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*To*: mathgroup at smc.vnet.net
*Subject*: [mg5835] statistics
*From*: Wouter Meeussen Vandemoortele CC R&D <wmn.vdmcc at vandemoortele.be>
*Date*: Tue, 28 Jan 1997 03:42:59 -0500
*Sender*: owner-wri-mathgroup at wolfram.com
hi,
I've never been more than ankle deep into statistics.
After reading P. Abbot's item in "In[] and Out[]" of a year ago about
expectation values of statistic functions, I wonder if an analytic solution
is known for the following old conceptual problem of mine :
Make a short list (=sample) of n=4 gaussian random numbers with mu=m and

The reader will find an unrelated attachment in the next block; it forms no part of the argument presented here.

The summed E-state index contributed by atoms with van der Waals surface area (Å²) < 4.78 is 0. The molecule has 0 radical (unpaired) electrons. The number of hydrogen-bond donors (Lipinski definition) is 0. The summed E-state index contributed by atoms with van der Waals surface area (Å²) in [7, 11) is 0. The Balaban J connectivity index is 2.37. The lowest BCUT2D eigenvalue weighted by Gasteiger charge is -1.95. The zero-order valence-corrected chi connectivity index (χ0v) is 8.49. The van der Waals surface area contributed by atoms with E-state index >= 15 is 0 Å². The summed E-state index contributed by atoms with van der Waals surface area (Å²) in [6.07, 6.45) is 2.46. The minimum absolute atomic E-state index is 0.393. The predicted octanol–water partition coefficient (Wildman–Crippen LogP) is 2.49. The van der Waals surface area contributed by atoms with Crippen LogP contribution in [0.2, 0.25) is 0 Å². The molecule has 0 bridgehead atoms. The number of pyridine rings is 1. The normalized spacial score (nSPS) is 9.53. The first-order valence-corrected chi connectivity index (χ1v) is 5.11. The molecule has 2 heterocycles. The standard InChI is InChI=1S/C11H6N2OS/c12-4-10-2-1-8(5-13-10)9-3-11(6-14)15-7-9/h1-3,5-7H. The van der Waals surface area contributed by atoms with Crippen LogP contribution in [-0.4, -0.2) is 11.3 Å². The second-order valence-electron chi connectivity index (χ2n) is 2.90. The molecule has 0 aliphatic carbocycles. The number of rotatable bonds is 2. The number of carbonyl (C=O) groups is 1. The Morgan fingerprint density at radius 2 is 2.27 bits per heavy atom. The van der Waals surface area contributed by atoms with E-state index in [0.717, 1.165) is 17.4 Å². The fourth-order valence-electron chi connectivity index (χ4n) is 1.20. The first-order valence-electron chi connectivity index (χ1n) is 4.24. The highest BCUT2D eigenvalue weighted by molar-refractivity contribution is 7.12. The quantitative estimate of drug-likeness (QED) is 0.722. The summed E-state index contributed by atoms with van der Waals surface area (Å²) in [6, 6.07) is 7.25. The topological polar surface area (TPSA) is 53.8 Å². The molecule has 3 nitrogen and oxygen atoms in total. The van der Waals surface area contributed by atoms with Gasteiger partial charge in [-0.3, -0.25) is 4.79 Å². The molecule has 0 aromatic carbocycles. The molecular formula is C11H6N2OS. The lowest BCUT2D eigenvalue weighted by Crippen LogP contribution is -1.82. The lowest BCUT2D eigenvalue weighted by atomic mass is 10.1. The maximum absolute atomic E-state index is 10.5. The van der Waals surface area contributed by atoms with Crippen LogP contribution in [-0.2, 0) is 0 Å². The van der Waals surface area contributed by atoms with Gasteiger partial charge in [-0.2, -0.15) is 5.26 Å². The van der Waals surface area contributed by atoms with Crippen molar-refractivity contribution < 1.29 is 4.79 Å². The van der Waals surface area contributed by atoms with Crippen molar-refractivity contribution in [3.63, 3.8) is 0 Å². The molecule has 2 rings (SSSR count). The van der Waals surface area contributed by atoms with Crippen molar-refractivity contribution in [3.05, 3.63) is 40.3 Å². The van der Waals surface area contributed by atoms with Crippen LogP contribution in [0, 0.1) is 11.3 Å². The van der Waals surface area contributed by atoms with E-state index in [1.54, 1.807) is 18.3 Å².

sigma=s,
calculate the Mean, Variance, Skewness, Kurtosis and Maximum of this list;
Repeat the above procedure many times (10 000 times or so) to get the
expected distributions (average & standard deviation) of the Mean, of the
Variance, ..etc.
Do I end up with normal gaussian distributions ? It can be argued that the
Central Theorem implies so. But with what variances in each case ?
Repeat the above with n={4,9,16,25,36,49,64,81,100} in order to find the
dependence on n,
experiment seems to show that:
Expected Mean -> m +/- 1.00 s/Sqrt[n]
Expected Sqrt(Variance) -> s +/- 0.38 s/Sqrt[n]
Expected Skewness -> 0 +/- 2.32 1/Sqrt[n]
Expected Kurtosis -> 0 +/- 4.31 1/Sqrt[n]
If this assumption is correct (in form), then what are the 0.38, 2.32 and
4.31 analytically?
Wouter,
NV Vandemoortele Coordination Center
Group R&D Center
Prins Albertlaan 79
Postbus 40
B-8870 Izegem (Belgium)
Tel: +/32/51/33 21 11
Fax:+32/51/33 21 75
vdmcc at vandemoortele.be
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